On Friday, companies including Mars, Adidas and Diageo said they had stopped advertising on YouTube, Bloomberg News reports. The advertisers pulled out after The Times of London ran an article saying their companies' ads showed up next to content that was apparently attracting attention and comments by pedophiles. As The Times reported, many of the videos "gained millions of views by showing young girls filming themselves in underwear, doing the splits, brushing their teeth or rolling around in bed." YouTube says "there shouldn't be any ads running on this content, and we are working urgently to fix this." So it's yet another brand safety crisis, and another pledge by Big Tech to do better next time.

By now you've probably watched the Marks & Spencer holiday ad from the UK, featuring Paddington bear and a burglar. Or the John Lewis ad about a little boy who's got a farting, snoring monster hiding under the bed. Those UK holiday campaigns also come with related merchandise tie-ins like stuffed animals, and that merch is a growing revenue stream, as Ad Age's Alexandra Jardine reports. Marks & Spencer has 90 Paddington products on sale in its stores. And sales are booming, as Jardine writes. One agency CEO even says things "could get to the stage where the product sales are paying for the advertiser's Christmas ad budget."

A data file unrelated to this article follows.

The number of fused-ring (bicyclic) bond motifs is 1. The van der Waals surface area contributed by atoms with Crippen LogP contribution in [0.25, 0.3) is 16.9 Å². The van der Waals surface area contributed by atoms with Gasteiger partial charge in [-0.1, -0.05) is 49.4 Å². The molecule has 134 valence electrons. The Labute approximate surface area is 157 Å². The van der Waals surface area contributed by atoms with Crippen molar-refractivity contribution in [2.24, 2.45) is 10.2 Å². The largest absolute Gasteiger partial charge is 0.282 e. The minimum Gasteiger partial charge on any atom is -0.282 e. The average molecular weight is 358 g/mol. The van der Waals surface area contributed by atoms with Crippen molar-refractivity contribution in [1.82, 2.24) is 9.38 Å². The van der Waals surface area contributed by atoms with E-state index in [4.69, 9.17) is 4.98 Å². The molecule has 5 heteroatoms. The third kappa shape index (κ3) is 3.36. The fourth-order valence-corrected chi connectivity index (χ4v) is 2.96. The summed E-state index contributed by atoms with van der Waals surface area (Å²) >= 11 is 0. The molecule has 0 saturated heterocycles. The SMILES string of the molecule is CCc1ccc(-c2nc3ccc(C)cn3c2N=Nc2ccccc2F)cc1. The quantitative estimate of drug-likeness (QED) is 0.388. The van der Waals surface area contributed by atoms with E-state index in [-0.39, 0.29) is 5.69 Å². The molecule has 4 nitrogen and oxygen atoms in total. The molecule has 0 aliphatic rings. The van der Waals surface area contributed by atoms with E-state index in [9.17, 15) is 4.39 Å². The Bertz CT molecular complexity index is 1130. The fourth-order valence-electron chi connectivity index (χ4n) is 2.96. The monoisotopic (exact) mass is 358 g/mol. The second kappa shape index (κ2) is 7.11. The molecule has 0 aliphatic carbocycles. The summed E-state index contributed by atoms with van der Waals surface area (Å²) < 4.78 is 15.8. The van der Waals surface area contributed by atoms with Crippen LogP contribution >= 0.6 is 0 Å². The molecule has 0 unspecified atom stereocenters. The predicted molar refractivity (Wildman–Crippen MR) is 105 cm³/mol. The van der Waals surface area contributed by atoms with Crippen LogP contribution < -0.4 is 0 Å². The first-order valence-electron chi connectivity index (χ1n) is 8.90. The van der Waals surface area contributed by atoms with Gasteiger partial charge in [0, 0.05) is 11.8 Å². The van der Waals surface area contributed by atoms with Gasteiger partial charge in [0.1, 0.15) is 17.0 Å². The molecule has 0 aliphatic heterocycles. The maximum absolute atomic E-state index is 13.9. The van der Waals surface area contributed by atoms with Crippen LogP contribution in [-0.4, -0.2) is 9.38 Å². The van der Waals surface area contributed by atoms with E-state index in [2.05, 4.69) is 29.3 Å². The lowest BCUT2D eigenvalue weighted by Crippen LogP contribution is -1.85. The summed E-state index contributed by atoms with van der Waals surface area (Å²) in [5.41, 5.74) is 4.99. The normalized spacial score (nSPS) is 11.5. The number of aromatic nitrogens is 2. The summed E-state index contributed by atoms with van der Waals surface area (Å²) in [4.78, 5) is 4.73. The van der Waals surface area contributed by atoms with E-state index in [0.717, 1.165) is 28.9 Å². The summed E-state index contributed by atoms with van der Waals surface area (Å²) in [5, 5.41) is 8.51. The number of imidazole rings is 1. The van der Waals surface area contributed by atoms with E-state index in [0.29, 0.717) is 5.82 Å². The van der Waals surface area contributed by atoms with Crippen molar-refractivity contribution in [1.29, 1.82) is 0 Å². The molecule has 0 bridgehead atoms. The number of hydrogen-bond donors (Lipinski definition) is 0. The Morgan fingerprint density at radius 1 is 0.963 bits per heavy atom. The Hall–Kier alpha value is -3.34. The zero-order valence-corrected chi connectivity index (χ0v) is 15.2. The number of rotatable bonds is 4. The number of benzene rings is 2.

Just briefly:

Taking a knee: Erykah Badu, host of the 2017 Soul Train Awards, took the stage and immediately knelt down in honor of former NFL quarterback Colin Kaepernick. She praised him for "giving up your dream because you believe in us," as Essence reports.

Team spirit: Holiday pajamas for the whole family are a thing, and Macy's has 15 versions of them available for sale online, Ad Age's Adrianne Pasquarelli writes.

Clueless: A coffee shop in a historically black neighborhood of Denver posted this sign to welcome patrons: "Happily gentrifying the neighborhood since 2014." Outrage, then apologies, ensued, as The Washington Post reports.

Back on: CBS and Dish Network ended a dispute that resulted in a CBS blackout for millions of Dish customers, but it didn't come in time for the Thanksgiving NFL games, the Los Angeles Times reports.

Terrifying: More than 180 women have reported that they were sexually assaulted at the U.S.' biggest massage chain franchise, Massage Envy, BuzzFeed News reports.

Old school: Online clothing retailer Everlane swore it would never open bricks-and-mortar shops, but now it's doing just that, as The Washington Post reports.

#FactsFirst: CNN plugged its Facts First ad campaign (the one that starts "This is an apple") in a Twitter battle with President Trump.

Product of the day: Lego made a huge, 7,500 piece Millenium Falcon from "Star Wars", priced it at $800 and offered it only to VIP clients. It nonetheless sold out, as NPR reports.

Creativity pick of the day: In the UK, a Samsung ad shows "nothing but clothes in a washing machine going around and around for three minutes and 20 seconds," as Ad Age's Emma Hall reports. Plus, the ad aired during prime time. Watch it here, and read more.

Most Popular